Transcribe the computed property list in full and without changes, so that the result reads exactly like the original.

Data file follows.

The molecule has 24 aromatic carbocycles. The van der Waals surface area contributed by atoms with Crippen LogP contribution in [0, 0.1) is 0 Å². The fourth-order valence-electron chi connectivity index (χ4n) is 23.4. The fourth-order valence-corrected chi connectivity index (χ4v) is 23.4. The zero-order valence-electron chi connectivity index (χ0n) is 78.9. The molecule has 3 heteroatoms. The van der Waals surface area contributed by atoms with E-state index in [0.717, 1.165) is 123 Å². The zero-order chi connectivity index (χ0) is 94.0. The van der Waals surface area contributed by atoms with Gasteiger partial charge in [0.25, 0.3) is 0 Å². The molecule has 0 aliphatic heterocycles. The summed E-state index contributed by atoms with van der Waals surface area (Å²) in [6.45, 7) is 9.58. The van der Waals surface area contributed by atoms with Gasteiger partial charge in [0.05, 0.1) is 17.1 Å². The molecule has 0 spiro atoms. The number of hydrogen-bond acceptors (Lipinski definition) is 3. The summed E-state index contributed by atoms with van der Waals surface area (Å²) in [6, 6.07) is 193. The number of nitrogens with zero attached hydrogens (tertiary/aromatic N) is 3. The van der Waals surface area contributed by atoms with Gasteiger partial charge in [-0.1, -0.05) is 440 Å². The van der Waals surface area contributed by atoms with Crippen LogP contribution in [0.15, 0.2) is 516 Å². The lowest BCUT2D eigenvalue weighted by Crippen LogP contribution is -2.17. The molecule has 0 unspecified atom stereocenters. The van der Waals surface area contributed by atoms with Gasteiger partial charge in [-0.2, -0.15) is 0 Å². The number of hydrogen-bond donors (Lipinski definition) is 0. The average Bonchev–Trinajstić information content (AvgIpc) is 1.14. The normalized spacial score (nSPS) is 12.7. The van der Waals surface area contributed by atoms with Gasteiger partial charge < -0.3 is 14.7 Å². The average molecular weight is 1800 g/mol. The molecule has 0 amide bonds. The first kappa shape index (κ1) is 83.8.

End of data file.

The molecule has 24 aromatic carbocycles. The van der Waals surface area contributed by atoms with Crippen LogP contribution in [0, 0.1) is 0 Å². The fourth-order valence-electron chi connectivity index (χ4n) is 23.4. The fourth-order valence-corrected chi connectivity index (χ4v) is 23.4. The zero-order valence-electron chi connectivity index (χ0n) is 78.9. The molecule has 3 heteroatoms. The van der Waals surface area contributed by atoms with E-state index in [0.717, 1.165) is 123 Å². The zero-order chi connectivity index (χ0) is 94.0. The van der Waals surface area contributed by atoms with Gasteiger partial charge in [0.25, 0.3) is 0 Å². The molecule has 0 aliphatic heterocycles. The summed E-state index contributed by atoms with van der Waals surface area (Å²) in [6.45, 7) is 9.58. The van der Waals surface area contributed by atoms with Gasteiger partial charge in [0.05, 0.1) is 17.1 Å². The molecule has 0 spiro atoms. The number of hydrogen-bond acceptors (Lipinski definition) is 3. The summed E-state index contributed by atoms with van der Waals surface area (Å²) in [6, 6.07) is 193. The number of nitrogens with zero attached hydrogens (tertiary/aromatic N) is 3. The van der Waals surface area contributed by atoms with Gasteiger partial charge in [-0.1, -0.05) is 440 Å². The van der Waals surface area contributed by atoms with Crippen LogP contribution in [0.15, 0.2) is 516 Å². The lowest BCUT2D eigenvalue weighted by Crippen LogP contribution is -2.17. The molecule has 0 unspecified atom stereocenters. The van der Waals surface area contributed by atoms with Gasteiger partial charge in [-0.2, -0.15) is 0 Å². The number of hydrogen-bond donors (Lipinski definition) is 0. The average Bonchev–Trinajstić information content (AvgIpc) is 1.14. The normalized spacial score (nSPS) is 12.7. The van der Waals surface area contributed by atoms with Gasteiger partial charge < -0.3 is 14.7 Å². The average molecular weight is 1800 g/mol. The molecule has 0 amide bonds. The first kappa shape index (κ1) is 83.8.